Making Sense of Big Data

To make marketing data work, you need to be able to measure and understand performance against a standard set of metrics. The challenge lies in marrying data from web analytics with search and social signals, and then being able to tie that to business value (for example, the correlation of search rankings with visits and conversions).

There are two ways to start making big data work for you.

1. Selecting the Data

Know which types of data from what sources matter to your marketing efforts. Then, make sure the sources you're pulling data from are trusted. In general, common sources of important data for digital marketing include:

  • Geographic data
  • Keyword data
  • Link data
  • Local search data
  • Mobile data
  • On-page data
  • Rank data
  • Revenue data
  • Traffic data
  • Social network data
  • Universal search data

2. Excluding the Data

To avoid being overpowered by data, you have to exclude some data. Understand the key performance indicators (KPIs) that matter to your unique marketing strategy. Then, let the strategy and KPIs drive the data paths you follow.

If, for example, your business were built on launching new products, the marketing approach, the KPIs and the data would vary greatly than a business that runs a news site.

When you approach data within an organized framework, you make it work for you instead of being worked over by it. This approach reveals opportunities in your marketing campaigns. And the idea is that once you begin to set boundaries on data, you can actually flourish more, and begin to examine the business value big data can reveal.

Big Data Use Cases: The Good, The Bad and The Ugly

Data in the wrong hands can get ugly. But when harnessed well, can be a beautiful thing. In a 2011 report by the McKinsey Global Institute, the health care industry showed early success in its use of big data:

  • The California-based integrated managed-care consortium Kaiser Permanente connected clinical and cost data early on, thus providing the crucial dataset that led to the discovery of Vioxx's adverse drug effects and the subsequent withdrawal of the drug from the market.
  • The National Institute for Health and Clinical Excellence, part of the United Kingdom's National Health Service, has pioneered the use of large clinical datasets to investigate the clinical and cost effectiveness of new drugs and expensive existing treatments. The agency issues appropriate guidelines on such costs for the National Health Service and often negotiates prices and market-access conditions with PMP industries.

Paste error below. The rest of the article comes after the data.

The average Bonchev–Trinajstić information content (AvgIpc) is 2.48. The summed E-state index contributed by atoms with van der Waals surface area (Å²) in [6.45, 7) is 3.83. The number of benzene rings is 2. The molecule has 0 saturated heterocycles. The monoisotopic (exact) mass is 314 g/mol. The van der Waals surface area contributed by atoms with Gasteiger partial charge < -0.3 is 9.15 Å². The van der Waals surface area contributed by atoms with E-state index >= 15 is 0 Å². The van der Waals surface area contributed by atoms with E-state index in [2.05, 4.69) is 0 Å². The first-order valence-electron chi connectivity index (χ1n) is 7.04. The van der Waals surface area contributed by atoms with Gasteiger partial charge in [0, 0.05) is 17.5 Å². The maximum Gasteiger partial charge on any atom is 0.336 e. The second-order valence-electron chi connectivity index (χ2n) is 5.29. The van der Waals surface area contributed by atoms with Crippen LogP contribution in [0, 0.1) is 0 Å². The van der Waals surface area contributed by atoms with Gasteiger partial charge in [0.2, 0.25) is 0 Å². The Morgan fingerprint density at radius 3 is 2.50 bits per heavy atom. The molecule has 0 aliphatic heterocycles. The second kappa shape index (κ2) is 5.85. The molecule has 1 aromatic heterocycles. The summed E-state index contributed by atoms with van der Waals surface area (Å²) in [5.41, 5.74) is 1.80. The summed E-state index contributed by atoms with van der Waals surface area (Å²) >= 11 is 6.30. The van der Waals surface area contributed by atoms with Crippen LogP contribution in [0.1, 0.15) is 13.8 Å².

Corporations have harnessed it, too, as outlined in the following examples from the McKinsey report:

Big Data Early Successes

But there are also examples of big data gone wrong, as illustrated by this article in the Harvard Business Review. Here's just one scenario:

"To help allocate its resources efficiently, the City of Boston released the excellent StreetBump smartphone app, which draws on accelerometer and GPS data to help passively detect potholes, instantly reporting them to the city. While certainly a clever approach, StreetBump has a signal problem. People in lower income groups in the US are less likely to have smartphones, and this is particularly true of older residents, where smartphone penetration can be as low as 16%. For cities like Boston, this means that smartphone data sets are missing inputs from significant parts of the population – often those who have the fewest resources."

And there's no better example of harnessing big data than IBM's "Watson" – the machine best known for its game-show trivia triumph at "Jeopardy!" in 2011. Now, it's been reported that IBM intends to use the power of Watson to win the big data game.

Conclusion

Big data doesn't have to be big and scary if you have simple elements in place:

  • Understanding what data sources are important to your brand.
  • The means for data integration and processing from sources you trust.
  • An understanding of your business and the right marketing approach.
  • Knowing what KPIs support that marketing approach to set boundaries on data analysis.

The rest is, as character Sherlock Holmes would say, "Elementary, my dear Watson."